The novel kicks into its best form once Zachary’s life comes crashing down on him. Seidlinger is then left with lots of existential questions to answer. Luckily, these don’t get deflected, nor do they get big general sweeping answers, but they are discussed. The novel bounces back and forth between wonderfully written and providing answers to the questions that people are afraid to ask. Ultimately, with The Strangest, Seidlinger may have not just written his best work yet, but proven that in an industry lacking originality, even works that do spin off others can be bursting with so much promise and talent that we want this strange to become familiar.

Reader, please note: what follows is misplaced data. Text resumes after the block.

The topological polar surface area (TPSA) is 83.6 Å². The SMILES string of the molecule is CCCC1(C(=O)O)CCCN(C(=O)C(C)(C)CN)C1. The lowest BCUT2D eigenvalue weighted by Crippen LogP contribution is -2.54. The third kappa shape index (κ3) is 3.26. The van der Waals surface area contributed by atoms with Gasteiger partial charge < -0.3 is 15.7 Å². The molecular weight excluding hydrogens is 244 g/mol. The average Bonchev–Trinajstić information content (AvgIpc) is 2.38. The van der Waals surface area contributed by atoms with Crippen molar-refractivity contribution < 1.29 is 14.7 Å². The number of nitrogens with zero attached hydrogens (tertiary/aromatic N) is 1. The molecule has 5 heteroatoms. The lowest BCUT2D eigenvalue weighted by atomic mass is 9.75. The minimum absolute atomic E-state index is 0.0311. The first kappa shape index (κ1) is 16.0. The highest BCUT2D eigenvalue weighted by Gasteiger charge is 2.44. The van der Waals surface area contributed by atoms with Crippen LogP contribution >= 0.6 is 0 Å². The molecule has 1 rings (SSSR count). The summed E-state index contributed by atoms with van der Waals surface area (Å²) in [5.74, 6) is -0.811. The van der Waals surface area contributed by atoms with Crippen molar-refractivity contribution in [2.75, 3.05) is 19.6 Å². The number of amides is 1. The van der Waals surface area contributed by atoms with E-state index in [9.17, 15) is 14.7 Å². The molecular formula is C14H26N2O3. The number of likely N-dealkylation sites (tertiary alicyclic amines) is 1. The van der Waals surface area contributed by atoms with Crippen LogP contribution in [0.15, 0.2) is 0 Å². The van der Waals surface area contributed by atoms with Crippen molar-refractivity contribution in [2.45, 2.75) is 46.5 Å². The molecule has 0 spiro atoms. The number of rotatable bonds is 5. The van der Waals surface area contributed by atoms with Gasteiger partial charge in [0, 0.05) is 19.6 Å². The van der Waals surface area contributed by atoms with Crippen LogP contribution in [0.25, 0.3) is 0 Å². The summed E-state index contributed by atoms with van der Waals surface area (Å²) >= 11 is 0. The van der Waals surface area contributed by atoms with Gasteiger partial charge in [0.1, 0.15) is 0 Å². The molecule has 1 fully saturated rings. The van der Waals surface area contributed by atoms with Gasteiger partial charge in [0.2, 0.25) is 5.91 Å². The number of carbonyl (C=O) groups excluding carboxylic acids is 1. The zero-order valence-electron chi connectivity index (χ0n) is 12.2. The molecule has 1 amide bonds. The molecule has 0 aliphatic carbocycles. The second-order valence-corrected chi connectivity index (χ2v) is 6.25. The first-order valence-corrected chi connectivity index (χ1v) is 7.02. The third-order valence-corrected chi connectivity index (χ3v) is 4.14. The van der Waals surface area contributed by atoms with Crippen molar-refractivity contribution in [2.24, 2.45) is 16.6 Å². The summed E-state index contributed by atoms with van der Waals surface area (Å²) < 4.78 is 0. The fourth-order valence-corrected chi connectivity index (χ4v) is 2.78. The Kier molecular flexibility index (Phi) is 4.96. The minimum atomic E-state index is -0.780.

Seidlinger has written one of the most interesting novels about the lack of identity in the 21st century for a long time. It’s a novel that’s uncompromising with its ambition, and there’s no reason it should be. What could have been a gamble turns out to be a grand success, and Seidlinger shows that he’s not just causing waves in the indie lit scene, but any lit scene.

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